The German artist Jochem Hendricks brings a whole new meaning to the idea of self-adornment. He’s turned both a human ear and a leg into “diamonds,” a process that involves converting the body parts—apparently acquired in the former Eastern Blocinto pure carbon and then using them to produce the synthetic gems. Another project involved hiring illegal immigrants in Germany to count grains of sand. The final tally, which was something over 5 million, raises questions about the value and meaning of work. But that’s just the kind of moral discomfiture Hendricks likes to produce. From this week through September 29, a selection of his work will be exhibited at London’s Haunch of Venison Gallery. It will no doubt cause unease, though possibly of a different sort: The top floor of the space is given over to an installation made up of a pack of snarling dogs. Haunch of Venison Gallery, 6 Haunch of Venison Yard, London W1K 5ES, 011-44-207-495-5050.—Nancy MacDonell
Photo: Jochem Hendricks, Hansi, 2002-2004. Courtesy of the Haunch of Venison, London
The flesh that comes to mind when you think of Australia may be of the bikini-clad, Bondi Beach variety, but Julie Rrap, one of Oz’s most respected artists, would like you to think otherwise. In her distorted and manipulated images, she uses her own and other bodies to challenge the way the human form has been depicted, interpreted, and (mis)understood in European art and popular culture. Beginning on August 30 and running through January 28, 2008, the Museum of Contemporary Art in Sydney will host Body Double, a comprehensive survey of Rrap’s 25-year career. With her knack for what MCA guest curator Victoria Lynn calls being a “trickster,” Rrap works with photography, video installation, and sculpture to turn ethical and aesthetic issues on end, somehow always managing to strike a balance between serious analysis and comic effect. In Overstepping (2001), for example, she showed her own pedicured feet digitally altered to include fleshy high heels. Though the subject matter shifts between male and female, single bodies and groups, her questioning of the effects of the societal on the physical and vice versa remains constant. For more information, see www.mca.com.au.—Celia Ellenberg
Photo: Julie Rrap, courtesy of the Museum of Contemporary Art, Sydney
Bertrand Burgalat, the mastermind behind the Paris-based indie label Tricatel, is often called “the French Phil Spector” (fashion people, however, might know him better as Azzaro designer Vanessa Seward’s beau). But he’s also a rock star in his own right, as his latest album, the just-released Chéri B.B., amply demonstrates. For those who have yet to discover the Burgalat Sound, it’s groove-a-riffic 1960s-esque electronica tinged with dollops of French pop and breathy bilingual vocals. In other words, retro-futurism at its best, which explains why it’s the current soundtrack of choice in every bachelor and bachelorette pad in the City of Light.—Gentry Lane
Given the water-logged transportation debacle they faced a few weeks ago, New Yorkers may rather not dwell on what goes on beneath their city’s streets. But San Francisco-based artists Ferris Plock and Kelly Tunstall don’t have any such misgivings about Gotham’s underbelly. Subterranea, an exhibit of their paintings that opens at the Fuse Gallery on Saturday, depicts a down-the-rabbit-hole world where many-eyed monsters—the better to see you with, my dear—frolic with miniskirt-wearing misses, and robots do all the work. There’s a definite fashion tinge to the show—the Prada store even makes an appearance in one canvas. “I started reading Vogue when I was nine, in the suburbs of Oregon,” confirms Tunstall. “I’d make paper dolls from cutouts of the collections.” So style has a place in the underworld? “Oh, yeah. There’s a party going on down there.” Fuse Gallery, 93 Second Avenue, New York, (212) 777-7988.—Nancy MacDonell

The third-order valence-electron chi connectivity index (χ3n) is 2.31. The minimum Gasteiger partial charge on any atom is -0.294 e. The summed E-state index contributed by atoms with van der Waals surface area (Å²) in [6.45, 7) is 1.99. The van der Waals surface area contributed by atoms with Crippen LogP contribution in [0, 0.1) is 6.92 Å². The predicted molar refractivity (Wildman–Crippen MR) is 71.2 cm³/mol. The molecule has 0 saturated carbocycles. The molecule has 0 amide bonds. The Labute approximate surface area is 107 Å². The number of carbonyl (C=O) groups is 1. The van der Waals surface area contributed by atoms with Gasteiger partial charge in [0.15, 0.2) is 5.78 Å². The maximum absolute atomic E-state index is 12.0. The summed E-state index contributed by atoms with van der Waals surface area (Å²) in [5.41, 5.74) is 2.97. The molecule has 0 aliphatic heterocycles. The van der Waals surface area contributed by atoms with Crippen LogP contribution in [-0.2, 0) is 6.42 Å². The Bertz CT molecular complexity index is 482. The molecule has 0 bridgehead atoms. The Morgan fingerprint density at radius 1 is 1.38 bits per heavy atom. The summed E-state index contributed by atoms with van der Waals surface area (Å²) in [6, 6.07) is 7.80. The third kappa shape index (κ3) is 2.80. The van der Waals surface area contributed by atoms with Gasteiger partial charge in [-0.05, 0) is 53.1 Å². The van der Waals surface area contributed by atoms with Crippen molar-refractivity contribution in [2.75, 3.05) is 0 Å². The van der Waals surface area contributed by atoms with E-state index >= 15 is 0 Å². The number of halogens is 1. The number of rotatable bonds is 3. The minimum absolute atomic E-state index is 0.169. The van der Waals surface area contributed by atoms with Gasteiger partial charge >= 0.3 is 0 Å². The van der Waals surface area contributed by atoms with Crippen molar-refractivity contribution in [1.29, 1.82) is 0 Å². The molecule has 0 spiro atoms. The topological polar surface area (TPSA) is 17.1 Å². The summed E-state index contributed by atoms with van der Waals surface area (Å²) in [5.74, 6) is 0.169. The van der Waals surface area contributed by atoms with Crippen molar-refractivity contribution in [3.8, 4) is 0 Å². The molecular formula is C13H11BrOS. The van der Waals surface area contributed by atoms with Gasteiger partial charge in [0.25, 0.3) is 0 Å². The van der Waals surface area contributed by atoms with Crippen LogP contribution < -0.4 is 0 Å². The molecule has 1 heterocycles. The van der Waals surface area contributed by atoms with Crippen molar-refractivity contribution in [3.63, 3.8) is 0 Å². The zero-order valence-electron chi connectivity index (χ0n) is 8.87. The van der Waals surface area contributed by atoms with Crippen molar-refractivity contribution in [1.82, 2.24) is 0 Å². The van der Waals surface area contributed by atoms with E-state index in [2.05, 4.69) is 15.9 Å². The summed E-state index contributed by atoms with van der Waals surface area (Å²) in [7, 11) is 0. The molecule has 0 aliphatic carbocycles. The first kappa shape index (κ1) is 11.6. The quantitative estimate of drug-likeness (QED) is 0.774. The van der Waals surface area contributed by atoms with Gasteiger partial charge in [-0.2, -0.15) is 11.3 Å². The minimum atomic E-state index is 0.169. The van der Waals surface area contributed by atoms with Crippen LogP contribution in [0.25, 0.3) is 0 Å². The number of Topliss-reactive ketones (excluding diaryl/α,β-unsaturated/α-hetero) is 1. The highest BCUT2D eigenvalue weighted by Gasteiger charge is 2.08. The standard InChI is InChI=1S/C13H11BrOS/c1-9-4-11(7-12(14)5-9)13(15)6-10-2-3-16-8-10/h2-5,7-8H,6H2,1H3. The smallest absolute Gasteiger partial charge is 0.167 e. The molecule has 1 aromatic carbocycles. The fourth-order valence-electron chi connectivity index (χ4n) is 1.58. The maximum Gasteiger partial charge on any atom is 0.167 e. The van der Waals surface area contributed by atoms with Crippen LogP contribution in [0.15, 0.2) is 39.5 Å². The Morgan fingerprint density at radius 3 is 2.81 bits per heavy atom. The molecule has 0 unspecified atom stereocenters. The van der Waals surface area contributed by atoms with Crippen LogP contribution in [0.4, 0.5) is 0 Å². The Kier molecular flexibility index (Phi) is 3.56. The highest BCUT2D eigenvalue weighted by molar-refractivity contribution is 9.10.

Image: Ferris Plock and Kelly Tunstall
The French just can’t seem to keep their hands off the property of their friends across the Channel—or should we say La Manche? First William the Conqueror, a.k.a. the Duke of Normandy, stole the English throne back in 1066, and now the French are nicking from another London institution: the Libertines. Scruffy Parisian boys (and a few ladies) are worshipping at the trilby of Pete Doherty, borrowing liberally from his former band’s loose garage-punk style. Here, a field guide to the Paris scene and its Libertine ties.
Parisians: Four guys in leather jackets of the sort Libertines singer/guitarist Carl Barat has been known to favor
Sounds like the Libertines meets: Early Strokes
Bonus points: They credit meeting the Libertines on a Paris rue with jump-starting their career.
Brooklyn: Three T-shirt-clad boys with great shaggy bangs, plus cutie-pie bassist Jane Lane
Sounds like the Libertines meets: The (International) Noise Conspiracy. Perfect for dancing Ann-Margret, kitty-cat style in a smoky club (because, bien sûr, you can still smoke in Paris).
The Plastiscines: Four Birkin-beautiful teenage girls who snarl like pros
Sounds like the Libertines meets: Sahara Hot Nights—hip-swiveling guitars and garage-punk beats
Bonus points: The other three members allegedly met bassist Louise Basilien at a Libertines show.
Second Sex: Four impossibly pretty boys with New Romantic hairdos (above)
Sounds like the Libertines meets: Sixties garage-rock pioneers the Sonics. Retro in the best way.
Bonus points: Cheekbones as sharp as Kate Moss’ circa 1993
Les Droogs: Four black-clad rock ‘n’ roll guys who all share the surname Droogs, à la the Ramones
Sounds like the Libertines meets: The Cramps. Sinister, sexy, and weird.
The Hellboys: Four dudes in swinger lounge suits and slicked-back hair that make them look incongruously rockabilly
Sounds like the Libertines meets: The seventies L.A. punk of the Germs and the fifties bad-boy rock ‘n’ roll of Jerry Lee Lewis
Photo: Second Sex